Here Are Your Winners of the First Annual Denver Streetsie Awards
It’s been a notable year for walking, biking, and transit in the Mile High City. But what was the most notable? The best project? The worst? We put those questions and others to our readers, and the votes are in. Here are your winners of the first-ever Denver Streetsies.
Best Livable Streets Victory
Money talks — and gets votes. Governor John Hickenlooper’s $100 million commitment to biking and walking infrastructure ran away with this award. CDOT Executive Director Shailen Bhatt gets credit for this investment too, given that his agency committed to spend 2.5 percent of its construction budget on bike-ped “programs,” including infrastructure. Great Outdoors Colorado, which invests lottery proceeds in the state’s natural landscape, is also a major contributor.
Make no mistake: This is a statewide investment. A major goal is to draw tourists and connect every city and town via regional trails. It’s still unclear how much of the commitment will fund urban biking and walking projects, but it’s a big statement nonetheless.
Best Complete Streets Project
No winner in any category was clearer than this one. Denver’s first parking-protected bike lanes on Arapahoe and Lawrence streets garnered 58 percent of all votes for Best Complete Streets Project. It makes sense — the two miles of bike lanes make for a much needed connection between Auraria Campus and the eastern edges of downtown. With push-button bike signals, bike boxes, and a safe way to cross a nasty, six-legged intersection at Broadway and Park Avenue, the Arapahoe and Lawrence bike lanes are the city’s best. Plus Denver Public Works, BikeDenver, and the Downtown Denver Partnership got it done in just one year, from conception to implementation, with the help of People for Bikes.
It’s not all sunshine and roses, though. Just after the lanes officially opened, DPW watered it down by taking away protections for people on bikes after business owners complained. DPW permitted drivers to park in the bike lanes for special events as well, undermining its own stellar creation.
Most Egregious Affront to Denver Streets
This one was close, but in the notoriety category, the decision by Denver Public Works to widen streets near the I-25 and Broadway RTD station takes the cake. The area is supposedly destined to become Denver’s “Midtown” — a walkable, bikeable, and transit-friendly area that connects neighborhoods long separated by a highway, train tracks, and the South Platte River. So, naturally, DPW recently asked contractors to bid on a project that will widen nearby streets and create wider chasms for people to cross. One part of South Broadway, for example, will have 10 lanes for cars to drive, turn, and park in.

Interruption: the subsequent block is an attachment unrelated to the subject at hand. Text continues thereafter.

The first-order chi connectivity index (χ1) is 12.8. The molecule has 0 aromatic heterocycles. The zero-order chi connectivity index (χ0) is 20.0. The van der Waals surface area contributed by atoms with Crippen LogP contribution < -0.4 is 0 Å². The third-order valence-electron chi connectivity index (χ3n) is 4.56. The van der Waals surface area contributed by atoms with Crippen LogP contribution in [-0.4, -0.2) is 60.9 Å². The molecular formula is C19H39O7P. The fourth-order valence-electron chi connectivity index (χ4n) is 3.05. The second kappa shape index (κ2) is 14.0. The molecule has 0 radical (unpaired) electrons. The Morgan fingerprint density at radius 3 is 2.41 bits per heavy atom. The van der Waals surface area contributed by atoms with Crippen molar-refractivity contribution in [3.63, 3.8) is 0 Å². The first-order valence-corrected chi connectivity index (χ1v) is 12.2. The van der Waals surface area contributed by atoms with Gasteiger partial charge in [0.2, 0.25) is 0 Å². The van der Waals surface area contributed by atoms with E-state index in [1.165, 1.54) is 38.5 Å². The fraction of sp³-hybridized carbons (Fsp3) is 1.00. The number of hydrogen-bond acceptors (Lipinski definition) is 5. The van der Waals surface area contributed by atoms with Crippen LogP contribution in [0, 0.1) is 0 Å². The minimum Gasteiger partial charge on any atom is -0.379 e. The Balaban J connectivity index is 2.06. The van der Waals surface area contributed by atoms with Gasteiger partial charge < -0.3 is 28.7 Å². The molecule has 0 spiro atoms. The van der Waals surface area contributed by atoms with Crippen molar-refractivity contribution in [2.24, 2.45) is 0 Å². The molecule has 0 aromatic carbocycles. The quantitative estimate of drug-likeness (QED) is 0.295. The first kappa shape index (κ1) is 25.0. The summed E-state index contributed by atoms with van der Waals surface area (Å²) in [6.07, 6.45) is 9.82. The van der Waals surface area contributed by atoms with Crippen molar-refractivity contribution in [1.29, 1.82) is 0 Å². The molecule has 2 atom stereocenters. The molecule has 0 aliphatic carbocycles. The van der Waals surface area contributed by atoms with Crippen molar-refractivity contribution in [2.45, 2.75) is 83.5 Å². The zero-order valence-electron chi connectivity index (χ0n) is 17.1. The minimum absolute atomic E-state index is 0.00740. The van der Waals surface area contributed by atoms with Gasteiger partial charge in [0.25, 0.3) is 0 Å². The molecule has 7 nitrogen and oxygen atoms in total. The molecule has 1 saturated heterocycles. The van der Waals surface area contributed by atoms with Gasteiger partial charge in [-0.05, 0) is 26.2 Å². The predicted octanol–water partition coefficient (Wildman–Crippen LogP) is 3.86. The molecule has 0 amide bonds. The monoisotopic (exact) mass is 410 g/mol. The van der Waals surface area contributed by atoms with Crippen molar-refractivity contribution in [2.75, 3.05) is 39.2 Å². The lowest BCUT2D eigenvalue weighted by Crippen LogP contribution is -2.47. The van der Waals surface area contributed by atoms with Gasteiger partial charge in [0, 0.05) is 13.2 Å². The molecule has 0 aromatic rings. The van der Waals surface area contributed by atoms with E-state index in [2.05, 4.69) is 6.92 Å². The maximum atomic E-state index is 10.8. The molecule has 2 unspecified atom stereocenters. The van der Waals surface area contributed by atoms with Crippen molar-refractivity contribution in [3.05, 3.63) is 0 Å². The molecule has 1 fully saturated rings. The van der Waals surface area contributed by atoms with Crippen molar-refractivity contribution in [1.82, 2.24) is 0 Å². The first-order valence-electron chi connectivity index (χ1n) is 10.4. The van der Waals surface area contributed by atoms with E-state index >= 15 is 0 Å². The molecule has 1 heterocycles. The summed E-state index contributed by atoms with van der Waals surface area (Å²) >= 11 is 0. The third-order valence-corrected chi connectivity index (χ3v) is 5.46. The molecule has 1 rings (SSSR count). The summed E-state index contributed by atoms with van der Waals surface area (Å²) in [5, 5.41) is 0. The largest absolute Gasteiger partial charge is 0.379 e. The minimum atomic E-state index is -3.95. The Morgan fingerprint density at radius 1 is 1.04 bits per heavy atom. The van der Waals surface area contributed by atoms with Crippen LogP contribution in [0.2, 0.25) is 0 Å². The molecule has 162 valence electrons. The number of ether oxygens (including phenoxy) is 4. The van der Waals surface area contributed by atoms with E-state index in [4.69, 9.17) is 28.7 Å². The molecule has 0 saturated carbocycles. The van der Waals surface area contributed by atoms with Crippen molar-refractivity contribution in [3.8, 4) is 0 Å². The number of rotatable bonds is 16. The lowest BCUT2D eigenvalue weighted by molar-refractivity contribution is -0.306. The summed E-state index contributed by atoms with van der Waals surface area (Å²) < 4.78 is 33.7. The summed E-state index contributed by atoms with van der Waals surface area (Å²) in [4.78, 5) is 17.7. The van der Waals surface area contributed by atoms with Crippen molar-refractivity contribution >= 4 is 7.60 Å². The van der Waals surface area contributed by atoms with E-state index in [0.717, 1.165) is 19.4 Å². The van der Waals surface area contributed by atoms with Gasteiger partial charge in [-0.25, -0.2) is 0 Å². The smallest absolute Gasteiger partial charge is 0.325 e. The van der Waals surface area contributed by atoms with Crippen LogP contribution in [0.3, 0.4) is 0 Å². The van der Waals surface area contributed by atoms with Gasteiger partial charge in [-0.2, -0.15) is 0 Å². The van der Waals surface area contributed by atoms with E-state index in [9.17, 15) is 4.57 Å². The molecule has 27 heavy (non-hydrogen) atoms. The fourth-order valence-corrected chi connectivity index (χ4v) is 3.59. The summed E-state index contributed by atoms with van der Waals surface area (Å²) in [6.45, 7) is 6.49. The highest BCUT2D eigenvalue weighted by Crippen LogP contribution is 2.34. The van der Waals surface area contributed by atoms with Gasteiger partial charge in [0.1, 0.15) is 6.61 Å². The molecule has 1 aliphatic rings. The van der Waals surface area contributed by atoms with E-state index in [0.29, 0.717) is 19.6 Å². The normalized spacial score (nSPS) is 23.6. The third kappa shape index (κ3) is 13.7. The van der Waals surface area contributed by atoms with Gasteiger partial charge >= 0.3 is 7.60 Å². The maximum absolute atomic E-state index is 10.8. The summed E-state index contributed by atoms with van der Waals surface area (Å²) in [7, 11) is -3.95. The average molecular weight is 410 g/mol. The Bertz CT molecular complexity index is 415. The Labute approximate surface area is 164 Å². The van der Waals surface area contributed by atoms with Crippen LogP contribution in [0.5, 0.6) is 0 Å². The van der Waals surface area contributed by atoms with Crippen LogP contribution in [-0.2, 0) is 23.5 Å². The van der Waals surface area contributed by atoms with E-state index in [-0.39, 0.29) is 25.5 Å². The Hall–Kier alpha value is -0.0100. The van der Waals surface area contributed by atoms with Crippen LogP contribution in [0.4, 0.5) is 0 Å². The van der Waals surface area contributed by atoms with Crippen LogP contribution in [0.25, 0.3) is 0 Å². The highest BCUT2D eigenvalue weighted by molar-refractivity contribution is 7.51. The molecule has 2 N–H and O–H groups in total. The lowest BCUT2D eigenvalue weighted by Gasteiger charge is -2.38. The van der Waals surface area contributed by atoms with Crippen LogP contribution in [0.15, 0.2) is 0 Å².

This archaic project, which will serve to speed up cars heading to and from the suburbs twice a day, has been in the pipeline for eight years. Eight. It finally has funding, which seems to be the only reason it’s moving forward. Never mind that the the widening directly opposes the city’s strategic transportation plan.
Shout-out to CDOT’s plan to widen I-70 based on questionable data. The $1.2 to $1.8 billion blueprint lost to the ill-advised project at I-25 and Broadway by just one vote.
Most Absurd Take on Urban Streets
It’s been a memorable year for detractors of livable streets, but readers said that no takes were more absurd than Denver Business Journal Editor Neil Westergaard’s. This year the editor of the city’s leading business publication told his 45,000 readers that “forcing” a bike lane onto a street like Broadway is “vehicle-hostile.” And that making certain streets safe to bike on is actually about penalizing drivers.
At a transportation panel earlier this month (in which I participated), Westergaard said his views about bikeable streets had been mischaracterized. The above links are to Streetsblog Denver’s reaction to his columns. Here are Westergaard’s original columns, so you can judge for for yourself (if you can make it past the paywall).
Project With the Brightest Future
Transportation planners planted a lot of seeds this year in terms of transformational projects for walking, biking, and transit. Streetsblog readers said that none have a brighter future than the 5.5-mile 303 ArtWay, a cultural trail for walking and biking anchored by the RTD station at 40th and Colorado. When complete, the ArtWay would connect northeast Denver to its disparate neighborhoods and to the businesses, parks, and cultural institutions along the way.
Art that depicts the area’s history and culture would deck the walkways and bikeways that comprise the trail, which would ultimately provide much-needed access to transit. The 303 ArtWay is in its nascent stages, but the Urban Land Conservancy and its partners have plans to install some demos next year to get the public excited.
Thanks for voting for the Denver Streetsie Awards. Streetsblog Denver will resume its regular publishing schedule on January 4, after what we hope is a happy New Year for everyone.